Polish computational chemistry company Molecule.one has raised $ 4.6 million to expand its quest to bring theoretical drug molecules to life. Its machine learning systems predict the best ways to synthesize potentially valuable molecules, a crucial part of the creation of new drugs and treatments.
Molecule.one took to the stage at Disrupt SF 2019’s Startup Battlefield, where they explained the challenges faced by the drug discovery industry, essentially that they offer many theoretical treatments, but cannot actually make the molecules.
The company’s system kicks in when you have a new exotic compound that you want to craft so that you can test it in real life, but you don’t know how to do it. After all, these molecules are all new to science – no one has created them before, so why should anyone know? Molecule.one creates a workflow from common chemicals and provides step-by-step instructions using known methods to go from A to B… and to C, D, etc. (it’s rarely easy).
The company relies on machine learning and a vast body of knowledge about chemical reactions to create these processes, although, as CSO Stanisław Jastrzębski explained, they do it in reverse.
“Synthesis planning can be called a game,” he said. “With each movement in this game, instead of moving a piece on a board, we break a chemical bond between a pair of atoms. The object of the game is to break down a target molecule into molecules which can then be bought in the market and used to synthesize the target. We use algorithms similar to those used by DeepMind to master Go or chess to find the synthetic route. “
Co-founders Piotr Byrski and Paweł Włodarczyk-Pruszyński note that predicting organic reactions is not child’s play and that they have devoted a lot of resources to making their system efficient and verifiable. The theoretical pathways they produce seem plausible but have yet to be tested, which they regularly do internally so that companies see that Molecule.one only sells good ideas but achievable ideas.
Since starting out at Disrupt, the company has acquired a number of customers with annual contracts, Byrski said, and has deployed a number of features on the platform. Włodarczyk-Pruszyński said their effectiveness has also increased.
“Our system has matured and we have extended our platform to support scheduling the synthesis of thousands of molecules per hour,” he said. “This functionality is incredibly useful when combined with AI systems for drug discovery that generate large numbers of candidate molecules. All of these improvements have helped us gain confidence in the industry and initiate collaborations with relevant parties.
The problem certainly becomes a scaling problem when your clients start asking questions about the pathways for hundreds of thousands of possible therapeutic molecules rather than a handful. For them, if they have to bear the cost of manufacturing, it is worth paying up front to see if any of the compounds they are studying are considerably easier to manufacture than another with a similar effect. Without simulating the whole process, it’s hard to say for sure, so they can just send the list to Molecule.one and retrieve the report a few days later.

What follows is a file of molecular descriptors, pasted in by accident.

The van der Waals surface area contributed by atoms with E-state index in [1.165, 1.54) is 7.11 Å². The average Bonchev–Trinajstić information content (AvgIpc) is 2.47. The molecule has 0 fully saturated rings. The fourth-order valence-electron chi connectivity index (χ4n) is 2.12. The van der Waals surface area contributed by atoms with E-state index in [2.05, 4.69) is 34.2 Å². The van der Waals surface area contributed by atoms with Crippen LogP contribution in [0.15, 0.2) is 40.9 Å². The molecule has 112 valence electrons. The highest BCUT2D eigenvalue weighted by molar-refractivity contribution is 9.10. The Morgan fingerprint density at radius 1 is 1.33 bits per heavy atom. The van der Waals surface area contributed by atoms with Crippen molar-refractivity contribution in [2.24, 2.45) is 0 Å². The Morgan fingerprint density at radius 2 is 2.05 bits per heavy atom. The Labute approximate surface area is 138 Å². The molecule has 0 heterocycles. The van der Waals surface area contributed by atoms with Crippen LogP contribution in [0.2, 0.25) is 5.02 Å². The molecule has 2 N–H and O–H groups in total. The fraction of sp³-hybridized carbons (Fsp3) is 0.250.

The team can’t share any of their client’s successes (although there probably has been some) because of course all of this work is highly confidential. But they said that, like many biotech companies, they were doing what they could to support COVID-related therapies.
“We is part of our platform for free to eligible researchers working on COVID drug discovery. This has resulted in a lasting collaboration with the LambdaZero project at MILA, who is advised by Professor Yoshua Bengio, ”Byrski said.
This also offered the opportunity to test their new scaling methods, because for such a project many candidate molecules must be evaluated, not only for their efficacy, but also for their ability to be easily manufactured.
“We are incredibly excited about this area in general as it allows crossing new regions of chemical space, which offers enormous promise in terms of finding drugs that have yet to be synthesized,” Byrski said. .
The roundtable was led by Atmos Ventures, with a long list of participating investors: AME Cloud Ventures, Cherubic Ventures, Firlej Kastory, Inventures, Luminous Ventures, Sunfish Partners and individuals including Bayer CEO Sebastian Guth.
The company plans to use the money to expand the team and continue to grow in general; it also plans to open new offices in the United States and Western Europe (they are based in Poland).